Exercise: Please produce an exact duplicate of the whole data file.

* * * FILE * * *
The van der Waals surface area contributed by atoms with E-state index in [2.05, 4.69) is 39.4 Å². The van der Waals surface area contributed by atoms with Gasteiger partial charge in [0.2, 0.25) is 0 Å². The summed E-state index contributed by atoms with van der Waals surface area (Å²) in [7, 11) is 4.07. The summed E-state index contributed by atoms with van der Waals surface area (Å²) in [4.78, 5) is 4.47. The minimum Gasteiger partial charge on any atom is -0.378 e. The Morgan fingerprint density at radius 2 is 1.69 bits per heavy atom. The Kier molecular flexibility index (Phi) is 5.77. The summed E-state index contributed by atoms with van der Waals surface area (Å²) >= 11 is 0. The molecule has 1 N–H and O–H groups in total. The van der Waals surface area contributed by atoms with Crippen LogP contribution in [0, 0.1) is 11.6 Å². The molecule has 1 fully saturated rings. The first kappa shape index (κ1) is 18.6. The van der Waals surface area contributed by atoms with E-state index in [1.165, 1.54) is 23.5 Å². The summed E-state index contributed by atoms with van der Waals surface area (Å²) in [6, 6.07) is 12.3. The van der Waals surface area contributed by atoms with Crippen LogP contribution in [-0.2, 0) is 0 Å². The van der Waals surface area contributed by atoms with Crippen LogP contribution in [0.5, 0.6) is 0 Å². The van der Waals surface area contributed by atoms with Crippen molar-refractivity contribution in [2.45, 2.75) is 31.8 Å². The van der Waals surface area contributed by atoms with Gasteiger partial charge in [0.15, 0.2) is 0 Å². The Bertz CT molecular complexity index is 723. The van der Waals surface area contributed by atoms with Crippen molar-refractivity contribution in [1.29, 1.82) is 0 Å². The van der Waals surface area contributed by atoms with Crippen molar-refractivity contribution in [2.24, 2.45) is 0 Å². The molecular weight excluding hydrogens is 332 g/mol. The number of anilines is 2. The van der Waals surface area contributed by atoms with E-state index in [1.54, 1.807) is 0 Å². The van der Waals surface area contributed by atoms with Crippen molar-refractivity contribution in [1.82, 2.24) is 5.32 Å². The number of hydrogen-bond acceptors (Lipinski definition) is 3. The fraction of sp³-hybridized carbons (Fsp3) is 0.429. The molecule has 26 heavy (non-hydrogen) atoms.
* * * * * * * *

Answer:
The van der Waals surface area contributed by atoms with E-state index in [2.05, 4.69) is 39.4 Å². The van der Waals surface area contributed by atoms with Gasteiger partial charge in [0.2, 0.25) is 0 Å². The summed E-state index contributed by atoms with van der Waals surface area (Å²) in [7, 11) is 4.07. The summed E-state index contributed by atoms with van der Waals surface area (Å²) in [4.78, 5) is 4.47. The minimum Gasteiger partial charge on any atom is -0.378 e. The Morgan fingerprint density at radius 2 is 1.69 bits per heavy atom. The Kier molecular flexibility index (Phi) is 5.77. The summed E-state index contributed by atoms with van der Waals surface area (Å²) >= 11 is 0. The molecule has 1 N–H and O–H groups in total. The van der Waals surface area contributed by atoms with Crippen LogP contribution in [0, 0.1) is 11.6 Å². The molecule has 1 fully saturated rings. The first kappa shape index (κ1) is 18.6. The van der Waals surface area contributed by atoms with E-state index in [1.165, 1.54) is 23.5 Å². The summed E-state index contributed by atoms with van der Waals surface area (Å²) in [6, 6.07) is 12.3. The van der Waals surface area contributed by atoms with Crippen LogP contribution in [-0.2, 0) is 0 Å². The van der Waals surface area contributed by atoms with Crippen LogP contribution in [0.5, 0.6) is 0 Å². The van der Waals surface area contributed by atoms with Crippen molar-refractivity contribution in [2.45, 2.75) is 31.8 Å². The van der Waals surface area contributed by atoms with Gasteiger partial charge in [0.15, 0.2) is 0 Å². The Bertz CT molecular complexity index is 723. The van der Waals surface area contributed by atoms with Crippen molar-refractivity contribution in [1.29, 1.82) is 0 Å². The van der Waals surface area contributed by atoms with Crippen molar-refractivity contribution in [2.24, 2.45) is 0 Å². The molecular weight excluding hydrogens is 332 g/mol. The number of anilines is 2. The van der Waals surface area contributed by atoms with E-state index in [1.54, 1.807) is 0 Å². The van der Waals surface area contributed by atoms with Crippen molar-refractivity contribution in [1.82, 2.24) is 5.32 Å². The number of hydrogen-bond acceptors (Lipinski definition) is 3. The fraction of sp³-hybridized carbons (Fsp3) is 0.429. The molecule has 26 heavy (non-hydrogen) atoms.